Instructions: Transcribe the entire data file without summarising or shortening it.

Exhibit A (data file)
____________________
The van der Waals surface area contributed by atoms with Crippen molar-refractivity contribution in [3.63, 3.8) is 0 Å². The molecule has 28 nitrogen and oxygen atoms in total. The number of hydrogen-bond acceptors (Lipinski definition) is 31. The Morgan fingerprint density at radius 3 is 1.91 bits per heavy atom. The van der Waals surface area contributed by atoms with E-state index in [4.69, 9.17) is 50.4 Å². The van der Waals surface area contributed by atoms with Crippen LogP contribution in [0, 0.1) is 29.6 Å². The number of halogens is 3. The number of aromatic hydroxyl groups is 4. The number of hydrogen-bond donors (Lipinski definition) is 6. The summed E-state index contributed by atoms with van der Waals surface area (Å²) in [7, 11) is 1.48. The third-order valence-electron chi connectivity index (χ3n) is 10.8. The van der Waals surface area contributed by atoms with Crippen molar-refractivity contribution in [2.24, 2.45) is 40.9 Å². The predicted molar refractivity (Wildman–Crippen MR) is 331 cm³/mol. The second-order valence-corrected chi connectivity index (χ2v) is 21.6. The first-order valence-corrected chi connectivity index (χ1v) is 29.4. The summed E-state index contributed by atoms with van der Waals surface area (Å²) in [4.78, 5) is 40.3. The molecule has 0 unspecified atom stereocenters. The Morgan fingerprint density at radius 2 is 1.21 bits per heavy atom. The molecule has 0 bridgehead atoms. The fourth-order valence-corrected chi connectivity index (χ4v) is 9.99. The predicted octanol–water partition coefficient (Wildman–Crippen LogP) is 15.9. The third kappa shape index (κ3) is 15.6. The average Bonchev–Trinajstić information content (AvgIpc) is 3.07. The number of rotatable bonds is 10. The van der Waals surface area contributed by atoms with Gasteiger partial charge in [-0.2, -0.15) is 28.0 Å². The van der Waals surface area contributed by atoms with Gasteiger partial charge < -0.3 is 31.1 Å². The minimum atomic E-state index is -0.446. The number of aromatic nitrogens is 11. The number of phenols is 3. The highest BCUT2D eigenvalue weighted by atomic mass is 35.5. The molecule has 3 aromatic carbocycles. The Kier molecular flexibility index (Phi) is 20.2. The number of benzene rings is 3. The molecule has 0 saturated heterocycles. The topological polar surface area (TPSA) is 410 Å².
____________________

The van der Waals surface area contributed by atoms with Crippen molar-refractivity contribution in [3.63, 3.8) is 0 Å². The molecule has 28 nitrogen and oxygen atoms in total. The number of hydrogen-bond acceptors (Lipinski definition) is 31. The Morgan fingerprint density at radius 3 is 1.91 bits per heavy atom. The van der Waals surface area contributed by atoms with E-state index in [4.69, 9.17) is 50.4 Å². The van der Waals surface area contributed by atoms with Crippen LogP contribution in [0, 0.1) is 29.6 Å². The number of halogens is 3. The number of aromatic hydroxyl groups is 4. The number of hydrogen-bond donors (Lipinski definition) is 6. The summed E-state index contributed by atoms with van der Waals surface area (Å²) in [7, 11) is 1.48. The third-order valence-electron chi connectivity index (χ3n) is 10.8. The van der Waals surface area contributed by atoms with Crippen molar-refractivity contribution in [2.24, 2.45) is 40.9 Å². The predicted molar refractivity (Wildman–Crippen MR) is 331 cm³/mol. The second-order valence-corrected chi connectivity index (χ2v) is 21.6. The first-order valence-corrected chi connectivity index (χ1v) is 29.4. The summed E-state index contributed by atoms with van der Waals surface area (Å²) in [4.78, 5) is 40.3. The molecule has 0 unspecified atom stereocenters. The Morgan fingerprint density at radius 2 is 1.21 bits per heavy atom. The molecule has 0 bridgehead atoms. The fourth-order valence-corrected chi connectivity index (χ4v) is 9.99. The predicted octanol–water partition coefficient (Wildman–Crippen LogP) is 15.9. The third kappa shape index (κ3) is 15.6. The average Bonchev–Trinajstić information content (AvgIpc) is 3.07. The number of rotatable bonds is 10. The van der Waals surface area contributed by atoms with Gasteiger partial charge in [-0.2, -0.15) is 28.0 Å². The van der Waals surface area contributed by atoms with Gasteiger partial charge < -0.3 is 31.1 Å². The minimum atomic E-state index is -0.446. The number of aromatic nitrogens is 11. The number of phenols is 3. The highest BCUT2D eigenvalue weighted by atomic mass is 35.5. The molecule has 3 aromatic carbocycles. The Kier molecular flexibility index (Phi) is 20.2. The number of benzene rings is 3. The molecule has 0 saturated heterocycles. The topological polar surface area (TPSA) is 410 Å².